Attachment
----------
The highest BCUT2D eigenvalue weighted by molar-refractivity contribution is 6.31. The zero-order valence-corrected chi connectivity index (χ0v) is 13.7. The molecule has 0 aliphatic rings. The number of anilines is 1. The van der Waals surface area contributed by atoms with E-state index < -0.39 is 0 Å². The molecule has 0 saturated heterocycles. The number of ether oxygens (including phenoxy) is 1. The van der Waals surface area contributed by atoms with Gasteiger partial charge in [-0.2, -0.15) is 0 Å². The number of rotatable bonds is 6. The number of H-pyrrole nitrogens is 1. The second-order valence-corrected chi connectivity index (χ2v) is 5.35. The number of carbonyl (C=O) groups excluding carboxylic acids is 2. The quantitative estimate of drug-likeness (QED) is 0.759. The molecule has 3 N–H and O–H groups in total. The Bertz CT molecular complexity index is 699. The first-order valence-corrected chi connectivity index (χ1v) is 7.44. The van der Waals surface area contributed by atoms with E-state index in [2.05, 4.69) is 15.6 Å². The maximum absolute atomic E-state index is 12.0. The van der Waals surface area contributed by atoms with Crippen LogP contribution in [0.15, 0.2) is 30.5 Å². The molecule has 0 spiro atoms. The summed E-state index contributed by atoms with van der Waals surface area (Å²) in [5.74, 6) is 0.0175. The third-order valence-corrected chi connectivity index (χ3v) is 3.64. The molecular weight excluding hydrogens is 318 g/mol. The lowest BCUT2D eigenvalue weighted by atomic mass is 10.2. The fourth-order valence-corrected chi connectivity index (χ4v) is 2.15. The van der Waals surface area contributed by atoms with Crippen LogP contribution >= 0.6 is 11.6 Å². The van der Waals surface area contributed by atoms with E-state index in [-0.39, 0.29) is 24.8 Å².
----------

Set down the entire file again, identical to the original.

The highest BCUT2D eigenvalue weighted by molar-refractivity contribution is 6.31. The zero-order valence-corrected chi connectivity index (χ0v) is 13.7. The molecule has 0 aliphatic rings. The number of anilines is 1. The van der Waals surface area contributed by atoms with E-state index < -0.39 is 0 Å². The molecule has 0 saturated heterocycles. The number of ether oxygens (including phenoxy) is 1. The van der Waals surface area contributed by atoms with Gasteiger partial charge in [-0.2, -0.15) is 0 Å². The number of rotatable bonds is 6. The number of H-pyrrole nitrogens is 1. The second-order valence-corrected chi connectivity index (χ2v) is 5.35. The number of carbonyl (C=O) groups excluding carboxylic acids is 2. The quantitative estimate of drug-likeness (QED) is 0.759. The molecule has 3 N–H and O–H groups in total. The Bertz CT molecular complexity index is 699. The first-order valence-corrected chi connectivity index (χ1v) is 7.44. The van der Waals surface area contributed by atoms with E-state index in [2.05, 4.69) is 15.6 Å². The maximum absolute atomic E-state index is 12.0. The van der Waals surface area contributed by atoms with Crippen LogP contribution in [0.15, 0.2) is 30.5 Å². The molecule has 0 spiro atoms. The summed E-state index contributed by atoms with van der Waals surface area (Å²) in [5.74, 6) is 0.0175. The third-order valence-corrected chi connectivity index (χ3v) is 3.64. The molecular weight excluding hydrogens is 318 g/mol. The lowest BCUT2D eigenvalue weighted by atomic mass is 10.2. The fourth-order valence-corrected chi connectivity index (χ4v) is 2.15. The van der Waals surface area contributed by atoms with Crippen LogP contribution >= 0.6 is 11.6 Å². The van der Waals surface area contributed by atoms with E-state index in [-0.39, 0.29) is 24.8 Å².